AT a time when the teaching profession is being besmirched by the UPSR examination leaks, it is good to remember when teachers were held in high esteem especially in the sporting field.
Of late, teachers have been accused of not having the same commitment as their older colleagues when it comes to sports development.
There are various reasons from lack of rewards, changing lifestyle, teachers who prefer to earn extra money through tuition and the diminishing number of school fields.
Tribute to teachers
This column attempts to give credit to those who were the pillars of Malaysian sports — many of whom were teachers.
It is impossible to credit every one because many shy away from publicity, are working in the remote areas or others steal their glory.
Rennie Martin, who celebrated his 80th birthday last Thursday, was among the teachers who did so much for Malaysian sports.
Among those who attended his birthday celebration were Datuk R. Yogeswaran, Brother Felix James Donohue, Karu Selvaratnam, Freddy Vias, N.A. Baskaran, Leslie Armstrong, Dennis Doss and Radha Krishnan.
Key role in development
Rennie’s dedication to athletics was second to none and the sacrifices he made are unthinkable these days.
He would drive athletes around for training and competition, give them pocket money, buy them spikes and be in school the whole day, weekends and school holidays!
The education and sports ministries should recognise and reward teachers like Rennie so they can be icons for teachers.
Rennie with his family from left daughter-in-law Cynthia Laetitia, wife Josebelll, daughter Sumitha, son Suresh and grandchildren Christian Aida and Alexandra.
Rennie began his teaching career in Taiping in 1953.
He went on to teach in St Anthony's school in Pudu (1954), Batu Arang (1955-1960) Rawang (1961-1962), La Salle PJ (1963-68), back to Rawang (1969), Catholic High, PJ (1972-1982), Sultan Ahmad Samad, PJ (1983) and Section 17 School (1987) before he retired in 1988.
Rennie was actually more interested in football and was a referee in the 1960s.
But he was assaulted when he was refereeing a Selangor league match between VOC and Hong Chin at the SIA ground (beside the Istana Negara then).
Only the security provided by the Hong Chin players who put him in a taxi and sent him home saved him from further injuries and Rennie decided to quit the sport.
It was then that his friend, Leslie Armstrong asked him to get involved in athletics.
Rennie was a natural and even turned a basketball player, Ho Yoon Wah into a national jumper who cleared 2.10m to win the gold medal at the 1981 Manila Sea Games.
Rennie rose from a schools coach to a national coach who has gone to the SEA Games and Asian Track and Field.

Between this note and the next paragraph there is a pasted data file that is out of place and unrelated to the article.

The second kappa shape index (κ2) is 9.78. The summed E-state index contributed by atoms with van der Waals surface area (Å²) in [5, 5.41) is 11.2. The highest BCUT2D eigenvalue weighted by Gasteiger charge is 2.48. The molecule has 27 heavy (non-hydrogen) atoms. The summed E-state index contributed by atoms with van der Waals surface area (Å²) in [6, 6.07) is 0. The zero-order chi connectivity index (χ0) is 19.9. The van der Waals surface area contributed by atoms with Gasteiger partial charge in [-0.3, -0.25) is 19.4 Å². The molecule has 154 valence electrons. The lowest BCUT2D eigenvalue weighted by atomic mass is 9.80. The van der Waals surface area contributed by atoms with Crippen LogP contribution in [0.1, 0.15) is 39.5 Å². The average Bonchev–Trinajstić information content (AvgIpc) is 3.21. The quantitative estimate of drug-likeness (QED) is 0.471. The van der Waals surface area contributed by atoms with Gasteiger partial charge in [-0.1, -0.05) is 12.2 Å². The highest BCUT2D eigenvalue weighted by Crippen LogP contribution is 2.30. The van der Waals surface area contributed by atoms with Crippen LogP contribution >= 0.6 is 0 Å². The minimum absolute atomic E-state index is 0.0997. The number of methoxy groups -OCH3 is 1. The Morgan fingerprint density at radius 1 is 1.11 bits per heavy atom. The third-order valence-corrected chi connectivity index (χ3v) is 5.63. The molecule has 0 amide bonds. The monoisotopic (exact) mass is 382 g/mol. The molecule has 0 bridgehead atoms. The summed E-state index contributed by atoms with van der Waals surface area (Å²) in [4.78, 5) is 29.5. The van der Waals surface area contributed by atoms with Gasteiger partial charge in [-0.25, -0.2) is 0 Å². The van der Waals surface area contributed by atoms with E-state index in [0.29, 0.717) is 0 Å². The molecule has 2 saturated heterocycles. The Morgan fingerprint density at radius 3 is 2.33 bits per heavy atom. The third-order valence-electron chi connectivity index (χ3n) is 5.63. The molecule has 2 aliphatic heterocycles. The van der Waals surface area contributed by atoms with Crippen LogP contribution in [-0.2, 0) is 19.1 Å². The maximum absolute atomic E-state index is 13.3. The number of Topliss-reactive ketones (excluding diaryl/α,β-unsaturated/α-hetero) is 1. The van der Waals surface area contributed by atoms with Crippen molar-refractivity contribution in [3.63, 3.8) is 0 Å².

He helped set up the Rawang AAA, Petaling District AAA, drawn numerous development programmes and the number of athletes who have gone through him over the years probably runs into the thousands.
The only thing that kept him going all those years was his passion for the sport.
Rennie training athletes.
Rennie was so passionate about the development of athletics that he has presented many papers to the Malaysian Athletics Federation, Malaysian Schools Sports Council (MSSM) and National Sports Council. He has also written in newspapers how the standard of athletics in the country can be improved and how the MSSM system has to change to expose budding athletes to various events instead of specialising at an early age.
If only they had listened, Malaysian athletics would not be in the doldrums today.
Rennie's articles in newspapers on development.
Rennie had this to say: “As long as we neglect development, sports in schools is dead.
The playing fields keep disappearing, teachers are more interested in giving tuition than being on the field and the education system does not favour sports, we can continue to spend millions of ringgit and not get any returns.”
Many names of teachers mentioned here might not ring a bell but they need to be acknowledged for being responsible for past glories.
Among those who made their marks in the 1960s, 1970s and 1980s include Gerald Rozells, the late Bernard Khoo, the late Philip Adolphus, Kirubakaran Rokk, David Fernandez, Datuk Ahmad Shafie (football), Lionel Rajamoney, Michael Perry, C. Ramanathan, T. Krishnan, A. Tripadi, S. Sivapragasam, Tan Choo Mong, T. Thiruselvam, Marina Chin, N. Nadarajah (athletics), Brian Foennader, Louis Rodriques, late Vincent Fernandez, S. Sivapathsundram, Malek Khiew, Teng Cheng Leong, Pritam Singh Sandhu, Gurdial Singh (hockey), B. Rajakulasingham, Indran, B. Sathiasivam, R. Ratnasingam, Jimi Chai (cricket), Aladad Khan (multiple sports), late Mui Fatt Chai, Goh Yea Yen (badminton), Wong Tong Poh (swimming), the late Ung Ket Chow (rugby) and the list goes on.
Many of these teachers are still actively involved in coaching despite being retired. In recent times, we have had K. Sukumaran, P. Gansesmoorthy, C. Nadarajan, Ustaz Md Yazid Yahaya, Sidan Harun, Mat Jusoh Saat, Khairul Annuar Khairuddin (football), S. Arunandy, Khoo Boon Keat, A. Vellurajan, K. Segeran Nair, Tan Eng Hui, R. Magendran, Pritam Kaur, (athletics), S. Sasitheran, R. Vivekananda, N. Ghananathan, K. Sunderasan, Tejar Singh, Yap Gark Soo, Mokhtar Baharuddin, Durai Raj (hockey), K. Kamarajan (cricket), Mazlan Ahmad (swimming), the late Guana Seagarn Sammuel, Yasmin Othman, Nahar Desa, Madeline Parril, Khairul Mohtar, Anita Abdullah, Doris Selvi Thomas, Mathialagan, Abdul Rahman Besar (bowling) to name a few.
There is still hope for schools to become the permanent foundation of Malaysian sports but it needs to be made worthwhile for teachers to be seriously involved.
This is a tribute to teachers like Rennie Martin, the many mentioned in this article and the many more who have been missed out.